Many motorhome fanatics associate Peterborough with the annual National Motorhome and Campervan Show. For us in late December it represented a good place to break the journey on the way home from Norfolk to Northampton. The main tourist attraction I wanted to visit was Peterborough Cathedral.
Peterborough Cathedral – Its History
Originally founded in Anglo Saxon times the current architecture is from the Norman period when it was rebuilt in the 12th century. In the nave the original wooden ceiling completed between 1230 and 1250 remains. It’s one of only four wooden ceilings from the period that survives across Europe.
Peterborough Cathedral is also referred to as the Cathedral Church of St Peter, St Paul and St Andrew. Statues of these three saints look down from the famous West front of the building.
The Cathedral is also known as being the burial place of two Queens. Henry VIII’s first wife, Katherine of Aragon was buried here in 1536. Her grave can still be seen. It’s marked ‘Katherine Queen of England’, a title she was denied at the time of her death. The first image in this article is of her grave. The other Queen who was buried here was Mary Queen of Scots in 1587. She was executed at Fotheringhay Castle about 20 minutes drive away. When her son became King James I of England he had her body moved to Westminster Abbey.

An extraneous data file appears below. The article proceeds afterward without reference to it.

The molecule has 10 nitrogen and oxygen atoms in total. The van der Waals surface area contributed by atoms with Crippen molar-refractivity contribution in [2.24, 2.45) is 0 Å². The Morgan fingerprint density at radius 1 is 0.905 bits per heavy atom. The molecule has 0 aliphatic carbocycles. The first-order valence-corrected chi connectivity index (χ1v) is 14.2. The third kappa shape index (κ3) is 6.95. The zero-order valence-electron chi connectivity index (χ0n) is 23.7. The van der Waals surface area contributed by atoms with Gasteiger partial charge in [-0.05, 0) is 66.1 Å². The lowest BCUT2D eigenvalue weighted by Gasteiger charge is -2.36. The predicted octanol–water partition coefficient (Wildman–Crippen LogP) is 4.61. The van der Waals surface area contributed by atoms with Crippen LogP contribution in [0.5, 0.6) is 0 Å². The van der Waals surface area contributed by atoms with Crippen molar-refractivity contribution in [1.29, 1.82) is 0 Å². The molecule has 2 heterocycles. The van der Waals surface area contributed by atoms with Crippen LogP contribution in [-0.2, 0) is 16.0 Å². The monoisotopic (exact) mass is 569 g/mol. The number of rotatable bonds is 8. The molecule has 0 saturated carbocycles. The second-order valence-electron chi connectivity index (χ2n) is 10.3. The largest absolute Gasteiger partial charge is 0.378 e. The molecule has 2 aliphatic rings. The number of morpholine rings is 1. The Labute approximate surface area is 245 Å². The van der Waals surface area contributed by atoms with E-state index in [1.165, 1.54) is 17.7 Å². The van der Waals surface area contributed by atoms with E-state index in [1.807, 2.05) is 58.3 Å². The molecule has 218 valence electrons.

The building was badly vandalised by Parliamentarians during the English Civil War in 1643. Some of the damage was repaired in the 17th and 18th centuries.
Peterborough Cathedral – Visitor Information
At the time of writing there was no charge for entry but donations are requested. If you want to take photographs of the interior then you will need to buy a camera permit costing £3.00. The cathedral is open every day except Boxing Day. Between Monday and Friday the opening hours are 9:00am to 5:15pm. On Saturday the hours are 9:00am to 3:00pm and on Sunday the hours are 12:00pm to 3:15pm.
For current information you can click here to visit the cathedral website.